Tonya Karlowicz understands the stigma of addiction more than most.
The Sunriver woman felt it over the 14 years her son struggled with opioid abuse. People told her addiction was a moral failure and judged her as a mother.
But after her 28-year-old son, Blake, died in July from an opioid overdose, Karlowicz refused to be defined by shame.
“I have inherited his story,” she said of her son. “I have to carry on his purpose. I have to be his voice.”
That is what brought Karlowicz to the inaugural Walk for Recovery in Bend, where she was joined Saturday morning by more than 100 other people affected by addiction.
The crowd of those in recovery and their loved ones marched on a 2-mile loop through downtown Bend. The goal of the walk was to fight the stigma, raise money for better access to recovery services and call on state and federal lawmakers to consider addiction as a public health crisis.
“It’s nice to be around people who understand,” Karlowicz said. “They get it.”
The Walk for Recovery was a timely event in Bend. A week earlier, the Deschutes County Health Department issued a public warning after six people suffered opioid overdoses.
Health officials suspect the accidental overdoses are linked to heroin laced with synthetic fentanyl, a potent opioid that is often sold illegally for its similarity to heroin.
Fentanyl is the substance that ultimately killed Karlowicz’s son.
Whether the substance is alcohol or opioids, the focus needs to be on treatment for the addiction, said Mike Marshall, the executive director of Oregon Recovers, a statewide organization that hosts Walk for Recovery events across the state — including the one in Bend — and supports people with addiction.
“It’s not about the substance,” Marshall said. “It’s about the disease. And the disease is addiction.”
Oregon has the fourth-highest addiction rate in the country, and the state ranks last in access to treatment, according to Oregon Recovers.
The organization’s statistics show Oregon experiences about five drug overdose deaths each week, and five alcohol-related deaths each day. Untreated addiction costs the state $5.9 billion each year, including costs for health care, law enforcement and social welfare programs.
Marshall, who has been a recovering alcoholic for more than 11 years, helped start the Walk for Recovery event last year in Portland. The event grew this year to include walks in Bend, Eugene, Medford and Portland.
“We are building a statewide movement,” Marshall said.
Before the walk in Bend, the crowd heard from Bend Mayor Sally Russell and City Councilor Bruce Abernethy. Both have friends and family who struggle with addiction.
Jamie Christman, the former executive vice president of community affairs for the Bend Chamber of Commerce, spoke candidly about spending the past year in recovery from alcoholism.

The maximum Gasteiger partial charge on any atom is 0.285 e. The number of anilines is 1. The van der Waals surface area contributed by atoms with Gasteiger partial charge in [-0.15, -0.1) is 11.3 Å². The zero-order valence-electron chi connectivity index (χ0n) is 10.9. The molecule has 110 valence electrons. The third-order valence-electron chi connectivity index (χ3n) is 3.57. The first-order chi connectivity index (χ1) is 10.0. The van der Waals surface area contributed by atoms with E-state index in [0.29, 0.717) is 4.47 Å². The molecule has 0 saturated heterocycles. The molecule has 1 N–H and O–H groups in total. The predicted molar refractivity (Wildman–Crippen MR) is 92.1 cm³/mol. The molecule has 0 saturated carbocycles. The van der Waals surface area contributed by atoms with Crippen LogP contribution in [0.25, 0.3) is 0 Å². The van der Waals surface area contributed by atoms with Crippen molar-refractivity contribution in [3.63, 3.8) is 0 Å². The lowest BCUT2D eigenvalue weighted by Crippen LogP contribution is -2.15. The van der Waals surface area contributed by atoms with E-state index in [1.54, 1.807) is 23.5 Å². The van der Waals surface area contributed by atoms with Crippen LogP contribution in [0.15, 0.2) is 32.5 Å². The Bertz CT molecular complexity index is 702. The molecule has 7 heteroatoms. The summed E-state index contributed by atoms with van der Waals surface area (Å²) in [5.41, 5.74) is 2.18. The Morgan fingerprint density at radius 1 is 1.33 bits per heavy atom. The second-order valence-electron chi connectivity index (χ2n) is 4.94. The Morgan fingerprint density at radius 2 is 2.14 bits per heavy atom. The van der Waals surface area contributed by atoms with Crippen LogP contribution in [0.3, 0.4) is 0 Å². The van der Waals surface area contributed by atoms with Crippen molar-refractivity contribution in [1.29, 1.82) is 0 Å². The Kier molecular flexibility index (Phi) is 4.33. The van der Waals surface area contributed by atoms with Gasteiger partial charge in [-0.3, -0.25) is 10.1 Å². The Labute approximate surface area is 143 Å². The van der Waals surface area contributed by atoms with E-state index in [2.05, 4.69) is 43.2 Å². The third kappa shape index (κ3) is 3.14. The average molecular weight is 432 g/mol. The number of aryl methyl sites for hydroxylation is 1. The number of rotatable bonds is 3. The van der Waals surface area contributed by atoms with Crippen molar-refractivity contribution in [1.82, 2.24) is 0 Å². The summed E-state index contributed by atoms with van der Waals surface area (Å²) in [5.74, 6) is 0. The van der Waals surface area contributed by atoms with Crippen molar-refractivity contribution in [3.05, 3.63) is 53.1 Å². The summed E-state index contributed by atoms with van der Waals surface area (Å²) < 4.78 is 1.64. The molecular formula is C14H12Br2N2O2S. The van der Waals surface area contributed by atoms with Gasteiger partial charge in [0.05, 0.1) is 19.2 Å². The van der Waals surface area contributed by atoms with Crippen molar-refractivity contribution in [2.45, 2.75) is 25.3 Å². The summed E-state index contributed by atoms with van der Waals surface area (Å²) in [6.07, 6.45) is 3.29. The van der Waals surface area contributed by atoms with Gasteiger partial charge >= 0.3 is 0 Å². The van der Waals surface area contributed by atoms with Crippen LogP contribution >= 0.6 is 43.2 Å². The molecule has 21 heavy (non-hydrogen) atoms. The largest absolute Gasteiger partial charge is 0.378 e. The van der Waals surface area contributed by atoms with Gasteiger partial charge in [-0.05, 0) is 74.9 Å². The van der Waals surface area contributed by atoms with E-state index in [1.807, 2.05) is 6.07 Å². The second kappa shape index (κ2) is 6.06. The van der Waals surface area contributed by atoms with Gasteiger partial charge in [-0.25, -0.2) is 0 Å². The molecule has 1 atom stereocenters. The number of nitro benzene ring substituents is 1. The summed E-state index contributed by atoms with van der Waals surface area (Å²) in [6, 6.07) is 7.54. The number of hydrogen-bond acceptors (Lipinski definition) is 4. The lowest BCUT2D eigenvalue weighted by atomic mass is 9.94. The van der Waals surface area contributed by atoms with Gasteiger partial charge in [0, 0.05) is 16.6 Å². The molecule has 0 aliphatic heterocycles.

Christman was arrested twice in August 2018 for driving under the influence, according to court records. Since then, she has sought help, but she had to sell her home to afford treatment and give up her career to focus on her health.
The sacrifices are worth it to Christman, she said. She met people in treatment who relapsed and died.
“I know that we die from this disease,” Christman told the crowd. “That’s where I was headed. I was going to die, or I was going to kill someone.”
Karlowicz, a social skills learning facilitator at Gilchrist School, wore a white T-shirt Saturday emblazoned with a photo of her son. She brought a box of the T-shirts and handed them out to friends and family, including her husband, Thom, and their 23-year-old son, Lucas.
When Karlowicz spoke to the crowed, she shared a poem she wrote about Blake. In it, she referred to his addiction as a monster that took over his life.
After her son’s death July 23, Karlowicz often thought about the times she would sit with Blake and talk with him about his addiction.
“He would just cry,” she said. “He hated the control it had over his life.”
Karlowicz’s son tried various treatments over the years. In 2005, he spent 60 days in the Sagewalk wilderness therapy camp in Redmond. But a couple years later, Blake was injured in a motorcycle accident and again became addicted to opioids.
In 2017, Blake moved to Los Angeles to enroll in the Klean Treatment Center, when the center he was attending in La Pine closed.
He never returned home. He died in Los Angeles.
Karlowicz is using the pain she feels as motivation to help others who may be ashamed of their addiction and suffering in isolation. She is documenting her journey on a website, terrifiednomore.com.
Directly after the Walk for Recovery, she took the next step in her journey. Karlowicz went to Gull Point campground on the Wickiup Reservoir, where she and her family held a celebration of life for Blake.
The celebration offered closure, but also clarity for Karlowicz.
“He changed my life in a positive way,” she said. “I have to give him purpose beyond the life he lived.”
— Reporter: 541-617-7820, email@example.com